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May 93 Editorial
Volume Number:9
Issue Number:5
Column Tag:The Editor's Page

Making Software a Viable Business Again

By Neil Ticktin, Editor-in-Chief

Before we get into this topic, I would like to announce that MacTech Magazine is now online on America Online, AppleLink and CompuServe. Now, you can download information about the magazine, order things, renew your subscription, and most importantly, download the source files that accompany issues. See Mag Online for more information.

To the pulpit

For some time now it has been more difficult for small (and large) companies to make a healthy profit in the software business. There are many reasons for this - competitiveness, saturation of market, difficulty in finding talent, under-captilization, dealer and distributor channels, etc

Many of these are business problems that would require a whole magazine to themself. But, there is a fundamental technical issue that we as the ‘mavens’ of the computer industry can address - revising (or should I say, revolutionizing) the development process.

The Problem

Plainly stated: today’s computer technology has become so complex that it has completely overwhelmed the conventional development processes that originated in the 1960’s and 70’s. We’ve brought the hardware into the 90’s, but we’ve neglected the development process.

In software alone, graphical user interfaces, extensive operating system feature sets and changing standards in OS’s have created the incredible task of ‘keeping up’. Application developers can spend as much as half of their development effort conforming to system-software requirements.

The industry’s upgrade approach has turned into feature wars. Innovative ideas just aren’t coming to market anymore. The end result is that 10% of the software packages make up 90% of the sales. The average user only uses 20% of the features that are in a specific piece of software. It’s interesting that there are feature wars when users don’t even use the additional features!

Corporate ‘in-house’ developers have similar problems. They are making custom solutions that always need to be done yesterday. Furthermore, the average MIS department uses 85% of its resources to just maintain software.

From an economic viewpoint, the computer industry is entering the mature phase of its life cycle. If this is the case, there are two options we can take: let the industry decline, or better yet, give it a kick in the butt (technically known as revitalization)!

Everyone's got the problem

Some people will tell you that if you don’t have the resources to play with the big boys, don’t play. It’s true; not everyone has the marketing muscle and cash flow to talk vaporware the way Claris did with MacWrite Pro (although it did start shipping as I’m writing this). There are plenty of examples of small companies that ran into one major problem and as a result, lost their cash flow projections and went under. Yet, software shouldn’t require luck and excellent programmers and timing.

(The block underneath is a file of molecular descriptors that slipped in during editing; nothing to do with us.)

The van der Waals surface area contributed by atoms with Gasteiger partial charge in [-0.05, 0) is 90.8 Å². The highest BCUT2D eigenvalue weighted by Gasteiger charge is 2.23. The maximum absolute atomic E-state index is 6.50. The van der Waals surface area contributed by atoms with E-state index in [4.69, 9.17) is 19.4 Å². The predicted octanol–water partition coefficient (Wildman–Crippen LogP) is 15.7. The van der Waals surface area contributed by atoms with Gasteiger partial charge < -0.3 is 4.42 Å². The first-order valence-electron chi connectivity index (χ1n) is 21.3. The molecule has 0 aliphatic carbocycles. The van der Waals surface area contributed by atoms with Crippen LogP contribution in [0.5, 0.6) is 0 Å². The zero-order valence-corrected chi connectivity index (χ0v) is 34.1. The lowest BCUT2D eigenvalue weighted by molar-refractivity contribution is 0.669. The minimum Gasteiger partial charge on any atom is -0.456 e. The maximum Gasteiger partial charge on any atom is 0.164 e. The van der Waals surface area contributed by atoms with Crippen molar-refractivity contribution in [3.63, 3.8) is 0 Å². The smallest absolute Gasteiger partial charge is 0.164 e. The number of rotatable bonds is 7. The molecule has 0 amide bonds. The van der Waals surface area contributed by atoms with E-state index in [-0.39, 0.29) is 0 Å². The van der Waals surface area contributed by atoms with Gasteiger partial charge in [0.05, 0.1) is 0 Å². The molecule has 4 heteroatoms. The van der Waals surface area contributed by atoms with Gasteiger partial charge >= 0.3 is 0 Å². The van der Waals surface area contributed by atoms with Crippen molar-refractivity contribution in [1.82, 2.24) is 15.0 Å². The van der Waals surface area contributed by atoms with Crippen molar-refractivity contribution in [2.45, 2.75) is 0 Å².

The big boys in the marketplace are in better, but still unacceptable shape. They sell so many units that even with an incredibly innefficent process, they have enough slack to deal with large programming, technical support and quality assurance staffs. They too would benefit significantly if they could produce products faster and with less resources.

Imagine a company being able to produce more products, and with more reliable time schedules. Innovation instead of constant refinement. Software could truly find its way to solving a much greater number of problems. Even with few resources, developers could attack problems that they normally wouldn’t.

But all of that is just a dream given today’s methodologies.

Is there any hope Obi-Wan?

Obi-Wan Kenobi I’m not, but there are players in the market who may be. Today, we already have a number of vendors - Apple, Symantec, Component Workshop, and many, many more - who provide class libraries that help.

Object-oriented programming brings a lot of benefits to the table. The problem with object-oriented programming today is that it is not integrated into the operating system and it has a steep learning curve - especially with those libraries that are particularly rich. Reusability of code is also lower than originally expected. The reason for this seems to be that the tools are not well integrated enough with the development environment. Furthermore, because the objects are based at the operating system level, there is less commonality between tasks (and therefore objects).

Taligent, on the other hand, is approaching the problem by creating an object-oriented operating system from the ground up. Their stated goals are: reduce software development cycles from years to months; foster innovative customization; level the industry playing field; better align information technology with business needs; be open and extensible at all levels; offer extensive native functionality; be portable, adaptable and scalable; deliver integrated development tools; provide backward compatibility and investment protection; and ensure a breakthrough in software development productivity and innovation.